You quickly come to appreciate the additional external monitor, which you receive with DualHead2Go. You can also practically only maximize the windows on one external monitor under Windows. There is a keyboard shortcut under Mac OS X, but there isn't a dedicated button for maximizing windows to full in Apples operating system. The green "+" of every window is actually only supposed to enlarge every window as far as necessary.
The biggerst drawback is the missing option of rendering videos in full screen mode on only one external monitor (without clone mode setting). In particular, YouTube videos can't be rendered in full screen (except for on the internal notebook display). Furthermore, the windows (Windows 7 + Mac OS X) and resolutions (Max OS X) were wrong after removing and reconnecting the box. But this is likely due to the operating system.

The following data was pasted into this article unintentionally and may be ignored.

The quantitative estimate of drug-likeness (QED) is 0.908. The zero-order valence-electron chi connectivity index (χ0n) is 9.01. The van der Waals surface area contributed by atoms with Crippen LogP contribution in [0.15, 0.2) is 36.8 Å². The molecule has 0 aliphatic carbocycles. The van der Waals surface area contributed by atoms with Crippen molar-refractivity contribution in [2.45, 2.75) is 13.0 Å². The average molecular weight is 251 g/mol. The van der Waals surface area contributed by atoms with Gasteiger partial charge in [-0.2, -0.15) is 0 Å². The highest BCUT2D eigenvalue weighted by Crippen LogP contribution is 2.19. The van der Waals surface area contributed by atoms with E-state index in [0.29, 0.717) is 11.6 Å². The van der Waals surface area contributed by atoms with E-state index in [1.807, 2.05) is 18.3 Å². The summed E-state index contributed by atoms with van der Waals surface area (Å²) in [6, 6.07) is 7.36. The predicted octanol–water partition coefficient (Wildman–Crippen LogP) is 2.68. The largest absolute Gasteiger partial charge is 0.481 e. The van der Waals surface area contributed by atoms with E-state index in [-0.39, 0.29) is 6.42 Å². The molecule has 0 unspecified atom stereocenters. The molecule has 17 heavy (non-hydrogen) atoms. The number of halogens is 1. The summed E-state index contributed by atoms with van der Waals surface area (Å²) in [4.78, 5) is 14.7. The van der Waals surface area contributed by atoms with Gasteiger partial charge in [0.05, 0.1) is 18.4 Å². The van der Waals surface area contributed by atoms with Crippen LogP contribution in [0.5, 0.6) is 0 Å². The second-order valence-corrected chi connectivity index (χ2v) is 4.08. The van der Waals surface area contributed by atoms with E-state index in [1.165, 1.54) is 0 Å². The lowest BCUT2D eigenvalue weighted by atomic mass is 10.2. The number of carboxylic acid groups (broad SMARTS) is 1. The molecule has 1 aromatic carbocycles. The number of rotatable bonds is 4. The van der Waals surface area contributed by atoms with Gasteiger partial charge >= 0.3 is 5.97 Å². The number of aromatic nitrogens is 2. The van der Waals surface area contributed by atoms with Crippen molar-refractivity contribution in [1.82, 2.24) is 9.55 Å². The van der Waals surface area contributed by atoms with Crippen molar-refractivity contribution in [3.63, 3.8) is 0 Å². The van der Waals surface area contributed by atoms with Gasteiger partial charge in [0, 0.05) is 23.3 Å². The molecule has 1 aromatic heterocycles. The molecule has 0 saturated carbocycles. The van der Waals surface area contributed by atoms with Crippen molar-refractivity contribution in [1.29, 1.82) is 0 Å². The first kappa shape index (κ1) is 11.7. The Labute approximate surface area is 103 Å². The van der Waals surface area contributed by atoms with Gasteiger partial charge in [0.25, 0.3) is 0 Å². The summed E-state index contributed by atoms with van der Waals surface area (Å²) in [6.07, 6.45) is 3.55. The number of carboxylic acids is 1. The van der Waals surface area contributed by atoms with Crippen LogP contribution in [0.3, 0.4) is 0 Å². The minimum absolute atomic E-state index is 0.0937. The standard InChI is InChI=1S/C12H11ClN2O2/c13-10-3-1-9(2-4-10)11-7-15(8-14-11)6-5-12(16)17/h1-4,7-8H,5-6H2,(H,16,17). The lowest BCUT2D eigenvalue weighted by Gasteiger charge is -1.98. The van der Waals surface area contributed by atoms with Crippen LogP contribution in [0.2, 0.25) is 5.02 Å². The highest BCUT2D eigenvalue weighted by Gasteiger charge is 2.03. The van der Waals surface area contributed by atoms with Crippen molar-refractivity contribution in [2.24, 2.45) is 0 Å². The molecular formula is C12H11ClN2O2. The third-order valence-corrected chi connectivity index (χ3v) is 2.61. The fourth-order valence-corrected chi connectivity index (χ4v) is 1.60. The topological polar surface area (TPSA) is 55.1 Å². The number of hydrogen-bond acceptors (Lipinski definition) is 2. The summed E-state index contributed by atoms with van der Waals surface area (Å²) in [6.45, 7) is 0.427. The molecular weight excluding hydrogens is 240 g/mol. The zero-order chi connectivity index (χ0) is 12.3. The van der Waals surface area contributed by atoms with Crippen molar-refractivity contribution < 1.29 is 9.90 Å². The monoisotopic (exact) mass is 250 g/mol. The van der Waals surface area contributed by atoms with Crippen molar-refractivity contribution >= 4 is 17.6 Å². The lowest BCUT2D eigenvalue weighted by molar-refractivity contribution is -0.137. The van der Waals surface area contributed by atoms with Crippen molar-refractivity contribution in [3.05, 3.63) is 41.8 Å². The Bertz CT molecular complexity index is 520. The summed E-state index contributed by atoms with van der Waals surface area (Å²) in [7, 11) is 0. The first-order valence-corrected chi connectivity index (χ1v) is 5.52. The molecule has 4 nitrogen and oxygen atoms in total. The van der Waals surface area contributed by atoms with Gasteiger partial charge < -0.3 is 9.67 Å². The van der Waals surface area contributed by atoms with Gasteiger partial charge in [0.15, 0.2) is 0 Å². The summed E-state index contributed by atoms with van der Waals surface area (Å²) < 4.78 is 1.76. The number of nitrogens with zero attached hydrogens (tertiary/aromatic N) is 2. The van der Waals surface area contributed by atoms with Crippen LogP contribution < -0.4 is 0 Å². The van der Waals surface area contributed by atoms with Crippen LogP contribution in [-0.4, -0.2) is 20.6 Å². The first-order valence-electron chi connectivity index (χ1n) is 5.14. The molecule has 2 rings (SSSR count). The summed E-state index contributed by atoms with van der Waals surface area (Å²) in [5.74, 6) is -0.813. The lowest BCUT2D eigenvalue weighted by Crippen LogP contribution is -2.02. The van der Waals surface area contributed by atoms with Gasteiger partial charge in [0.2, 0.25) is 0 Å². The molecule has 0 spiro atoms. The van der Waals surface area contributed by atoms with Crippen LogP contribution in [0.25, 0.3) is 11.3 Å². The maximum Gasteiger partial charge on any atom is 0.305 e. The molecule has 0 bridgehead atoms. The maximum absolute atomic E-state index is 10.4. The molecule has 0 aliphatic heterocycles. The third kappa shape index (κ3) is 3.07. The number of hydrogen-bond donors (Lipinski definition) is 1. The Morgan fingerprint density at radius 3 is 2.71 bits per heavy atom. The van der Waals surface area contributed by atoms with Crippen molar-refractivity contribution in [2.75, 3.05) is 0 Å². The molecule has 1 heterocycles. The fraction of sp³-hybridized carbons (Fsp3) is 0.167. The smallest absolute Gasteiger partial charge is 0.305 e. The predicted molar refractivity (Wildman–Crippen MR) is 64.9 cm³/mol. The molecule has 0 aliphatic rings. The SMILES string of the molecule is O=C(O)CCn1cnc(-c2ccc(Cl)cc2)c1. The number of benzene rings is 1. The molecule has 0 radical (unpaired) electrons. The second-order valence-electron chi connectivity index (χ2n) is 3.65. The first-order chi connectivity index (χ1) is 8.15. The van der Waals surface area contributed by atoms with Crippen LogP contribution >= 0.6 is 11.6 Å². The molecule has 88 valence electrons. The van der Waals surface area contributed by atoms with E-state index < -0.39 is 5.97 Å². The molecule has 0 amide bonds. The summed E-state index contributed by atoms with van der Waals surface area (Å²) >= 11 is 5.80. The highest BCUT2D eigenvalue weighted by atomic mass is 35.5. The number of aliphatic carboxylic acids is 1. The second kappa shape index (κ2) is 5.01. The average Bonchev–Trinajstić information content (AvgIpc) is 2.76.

A large cable mess was produced since we needed a large amount of adapters for our MacBook test devices and external monitors (MacBook: Mini display port -> DisplayPort; DisplayPort -> DVI; DisplayPort -> DVI -> HDMI). This can only be prevented when you have two monitors with a DisplayPort socket.
Games were either presented distributed over both displays (when the game supported the resolution or in window mode), or on both external displays at the same time (clone mode). Due to the missing bezel management (frames are exempted), the DualHead2Go isn't as suitable for this as e.g. AMDs Eyefinity
The DualHead2Go DP Edition isn't exactly a bargain with 176.72 – 223.92 euro (e.g. 204.14 at Amazon), but for many notebook owners it's the only possibility to use two additional monitors. In comparison to USB monitors, the performance is significantly better and doesn't differ from a directly connected display. Compared to still very expensive 30" monitors, the combination of two 24" monitors and the DualHead2Go is cheaper and offers more screen space.
Merely upcoming Eyefinity notebooks (with a DisplayPort socket) and possibly the upcoming GeForce 4.0M graphic cards can offer similar features. Thus this solution will be especially interesting for upgraders.